But deliver us from evil

Eleventh in The Lord's Prayer Series, "The best prayer to pray in times of stress"

Deliver us from evil! How many times has the Lord heard this cry over the centuries? Each plea was recorded in his book, and he easily recalls how often and well he has helped us, though we may forget.

Some of these instances are recorded in the Bible, to remind us to cry out — as though we need any encouragement.

One in particular comes to mind: when Jesus prayed in the Garden of Gethsemane. This is both a good and a bad example.

It's a bad example because Jesus prayed in agony… earnestly: and his sweat was as it were great drops of blood falling down to the ground. (Luke 22:44) Yet, the cup of suffering he dreaded was not removed. We prefer an example where the person is saved from terrors and death.

But it's a good example because his acceptance of God's will is what made possible our deliverance from evil, forever. As we study this instance, we find both the pattern for such prayers and the certainty that our deliverance from evil in the larger sense, HAS BEEN ACCOMPLISHED. Now, as we pray, we are to STAND against evil. Christ has triumphed over our Adversary, and if we belong to Christ, we OWN that victory. Why, then, do we so often live and act as though he accomplished nothing at Calvary? We won. The principalities were spoiled. (Col 2:15)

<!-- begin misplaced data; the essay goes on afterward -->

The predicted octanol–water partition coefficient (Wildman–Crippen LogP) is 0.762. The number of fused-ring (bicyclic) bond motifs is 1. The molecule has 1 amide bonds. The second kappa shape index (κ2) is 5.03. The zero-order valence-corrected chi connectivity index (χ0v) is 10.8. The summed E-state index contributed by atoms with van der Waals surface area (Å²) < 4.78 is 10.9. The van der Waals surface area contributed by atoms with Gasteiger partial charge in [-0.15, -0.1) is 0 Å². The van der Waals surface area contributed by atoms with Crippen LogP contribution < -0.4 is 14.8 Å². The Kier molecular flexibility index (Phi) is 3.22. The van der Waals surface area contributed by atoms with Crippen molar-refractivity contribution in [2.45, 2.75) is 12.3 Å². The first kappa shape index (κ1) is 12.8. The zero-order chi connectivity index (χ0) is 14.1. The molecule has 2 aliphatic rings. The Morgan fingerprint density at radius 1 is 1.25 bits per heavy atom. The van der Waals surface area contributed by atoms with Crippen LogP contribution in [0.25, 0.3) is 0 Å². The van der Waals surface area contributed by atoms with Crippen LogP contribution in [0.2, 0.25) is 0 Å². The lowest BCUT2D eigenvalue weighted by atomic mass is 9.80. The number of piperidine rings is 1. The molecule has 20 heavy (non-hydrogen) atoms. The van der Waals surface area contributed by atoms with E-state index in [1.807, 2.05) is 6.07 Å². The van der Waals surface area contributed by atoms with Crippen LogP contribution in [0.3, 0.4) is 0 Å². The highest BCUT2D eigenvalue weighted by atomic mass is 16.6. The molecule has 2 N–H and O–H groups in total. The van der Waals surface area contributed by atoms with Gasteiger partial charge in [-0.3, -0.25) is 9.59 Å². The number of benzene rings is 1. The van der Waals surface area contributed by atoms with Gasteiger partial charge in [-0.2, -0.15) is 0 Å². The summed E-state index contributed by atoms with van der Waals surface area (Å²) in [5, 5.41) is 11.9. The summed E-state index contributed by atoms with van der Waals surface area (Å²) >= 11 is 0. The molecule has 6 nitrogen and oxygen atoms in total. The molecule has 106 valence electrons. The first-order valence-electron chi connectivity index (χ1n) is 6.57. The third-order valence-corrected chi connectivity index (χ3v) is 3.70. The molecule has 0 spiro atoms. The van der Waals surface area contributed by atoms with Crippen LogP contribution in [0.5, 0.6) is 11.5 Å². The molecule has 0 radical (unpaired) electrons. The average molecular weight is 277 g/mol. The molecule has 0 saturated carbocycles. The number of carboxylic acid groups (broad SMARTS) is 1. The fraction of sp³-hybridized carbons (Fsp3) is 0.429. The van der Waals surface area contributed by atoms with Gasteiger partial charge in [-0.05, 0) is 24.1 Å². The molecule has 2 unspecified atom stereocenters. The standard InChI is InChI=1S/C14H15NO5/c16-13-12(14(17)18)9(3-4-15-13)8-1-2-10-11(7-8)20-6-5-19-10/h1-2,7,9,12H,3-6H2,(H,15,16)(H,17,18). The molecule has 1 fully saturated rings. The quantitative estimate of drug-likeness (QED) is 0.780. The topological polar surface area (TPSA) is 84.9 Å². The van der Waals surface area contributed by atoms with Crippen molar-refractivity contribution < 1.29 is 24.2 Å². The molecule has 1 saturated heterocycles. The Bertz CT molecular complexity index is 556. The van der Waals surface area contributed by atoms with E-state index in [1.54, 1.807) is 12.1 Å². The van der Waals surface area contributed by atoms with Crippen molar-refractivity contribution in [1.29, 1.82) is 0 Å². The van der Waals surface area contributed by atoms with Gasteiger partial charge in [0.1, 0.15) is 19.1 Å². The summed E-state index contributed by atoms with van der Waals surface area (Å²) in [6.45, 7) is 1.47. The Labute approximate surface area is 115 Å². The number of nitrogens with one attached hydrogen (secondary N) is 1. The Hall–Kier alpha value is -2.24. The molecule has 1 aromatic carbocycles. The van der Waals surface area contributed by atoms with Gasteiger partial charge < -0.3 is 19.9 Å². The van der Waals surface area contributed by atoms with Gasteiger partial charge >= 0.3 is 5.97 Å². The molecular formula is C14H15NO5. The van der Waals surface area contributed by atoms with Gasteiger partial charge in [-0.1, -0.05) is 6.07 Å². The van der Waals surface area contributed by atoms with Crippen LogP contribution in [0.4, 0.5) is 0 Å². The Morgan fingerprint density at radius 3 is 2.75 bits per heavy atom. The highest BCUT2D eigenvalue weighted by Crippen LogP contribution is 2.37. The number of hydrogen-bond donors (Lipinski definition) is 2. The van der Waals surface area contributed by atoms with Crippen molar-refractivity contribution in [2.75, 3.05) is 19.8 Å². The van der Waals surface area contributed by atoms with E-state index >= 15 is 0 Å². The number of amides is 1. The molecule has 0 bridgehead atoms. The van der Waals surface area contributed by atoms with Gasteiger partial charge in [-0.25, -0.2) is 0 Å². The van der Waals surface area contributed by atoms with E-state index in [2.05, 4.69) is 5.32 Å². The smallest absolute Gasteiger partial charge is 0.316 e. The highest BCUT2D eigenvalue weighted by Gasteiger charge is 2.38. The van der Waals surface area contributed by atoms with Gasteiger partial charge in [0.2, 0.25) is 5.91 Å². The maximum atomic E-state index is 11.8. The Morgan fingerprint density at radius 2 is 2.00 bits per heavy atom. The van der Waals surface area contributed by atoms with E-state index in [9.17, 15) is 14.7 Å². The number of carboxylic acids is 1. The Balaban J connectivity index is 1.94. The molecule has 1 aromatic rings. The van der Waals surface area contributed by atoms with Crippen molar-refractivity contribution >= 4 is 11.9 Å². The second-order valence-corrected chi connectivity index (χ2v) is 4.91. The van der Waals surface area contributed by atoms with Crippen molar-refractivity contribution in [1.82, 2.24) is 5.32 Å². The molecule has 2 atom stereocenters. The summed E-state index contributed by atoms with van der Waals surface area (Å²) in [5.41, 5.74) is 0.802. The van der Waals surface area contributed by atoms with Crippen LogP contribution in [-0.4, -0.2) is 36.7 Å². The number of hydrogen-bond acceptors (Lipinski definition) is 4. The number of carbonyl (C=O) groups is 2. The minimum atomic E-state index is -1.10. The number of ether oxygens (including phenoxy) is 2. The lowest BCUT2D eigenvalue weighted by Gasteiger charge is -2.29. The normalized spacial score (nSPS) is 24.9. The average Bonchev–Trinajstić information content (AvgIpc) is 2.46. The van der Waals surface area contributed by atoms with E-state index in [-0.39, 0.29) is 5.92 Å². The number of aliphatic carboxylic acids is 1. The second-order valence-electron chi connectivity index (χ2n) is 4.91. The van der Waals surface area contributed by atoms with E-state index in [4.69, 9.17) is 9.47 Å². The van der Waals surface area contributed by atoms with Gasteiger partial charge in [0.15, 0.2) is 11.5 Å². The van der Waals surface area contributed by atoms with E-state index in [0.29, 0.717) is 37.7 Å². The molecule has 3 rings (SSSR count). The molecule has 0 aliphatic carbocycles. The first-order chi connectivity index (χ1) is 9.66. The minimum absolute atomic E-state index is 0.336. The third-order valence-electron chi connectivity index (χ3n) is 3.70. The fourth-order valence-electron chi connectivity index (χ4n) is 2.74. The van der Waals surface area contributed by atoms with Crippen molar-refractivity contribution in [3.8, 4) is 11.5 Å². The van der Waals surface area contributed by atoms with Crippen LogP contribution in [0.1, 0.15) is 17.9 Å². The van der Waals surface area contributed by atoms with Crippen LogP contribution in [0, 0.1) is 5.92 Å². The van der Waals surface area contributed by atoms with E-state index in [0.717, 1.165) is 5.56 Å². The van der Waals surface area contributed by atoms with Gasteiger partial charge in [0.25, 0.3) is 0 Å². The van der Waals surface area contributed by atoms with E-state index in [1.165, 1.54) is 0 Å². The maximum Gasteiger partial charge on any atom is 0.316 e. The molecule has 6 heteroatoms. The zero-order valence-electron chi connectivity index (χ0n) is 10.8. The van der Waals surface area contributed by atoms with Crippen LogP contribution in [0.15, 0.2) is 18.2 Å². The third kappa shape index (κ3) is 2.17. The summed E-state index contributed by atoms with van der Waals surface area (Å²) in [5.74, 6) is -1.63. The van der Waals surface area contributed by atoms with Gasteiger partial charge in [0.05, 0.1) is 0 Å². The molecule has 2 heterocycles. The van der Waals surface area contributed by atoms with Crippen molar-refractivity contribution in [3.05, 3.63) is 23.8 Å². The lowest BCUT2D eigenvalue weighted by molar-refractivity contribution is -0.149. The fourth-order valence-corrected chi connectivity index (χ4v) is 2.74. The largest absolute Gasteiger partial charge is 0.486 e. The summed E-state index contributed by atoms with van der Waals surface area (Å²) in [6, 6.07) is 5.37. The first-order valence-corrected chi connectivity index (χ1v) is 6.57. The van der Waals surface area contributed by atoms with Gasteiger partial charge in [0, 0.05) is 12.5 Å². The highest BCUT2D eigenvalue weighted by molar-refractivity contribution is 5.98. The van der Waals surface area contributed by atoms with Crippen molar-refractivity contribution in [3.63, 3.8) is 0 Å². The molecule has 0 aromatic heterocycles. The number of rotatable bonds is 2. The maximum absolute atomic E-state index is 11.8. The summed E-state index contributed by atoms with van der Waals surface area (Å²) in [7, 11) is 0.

The account in Matthew notes that Christ prayed three times for the cup of suffering to be removed from him.

And he took with him Peter and the two sons of Zebedee, and began to be sorrowful and very heavy. Then saith he unto them, My soul is exceeding sorrowful, even unto death: tarry ye here, and watch with me. And he went a little further, and fell on his face, and prayed, saying, O my Father, if it be possible, let this cup pass from me: nevertheless not as I will, but as thou wilt. And he cometh unto the disciples, and findeth them asleep, and saith unto Peter, What, could ye not watch with me one hour? Watch and pray, that ye enter not into temptation: the spirit indeed is willing, but the flesh is weak. He went away again the second time, and prayed, saying, O my Father, if this cup may not pass away from me, except I drink it, thy will be done. And he came and found them asleep again: for their eyes were heavy. And he left them, and went away again, and prayed the third time, saying the same words. (Mat 26:37-44)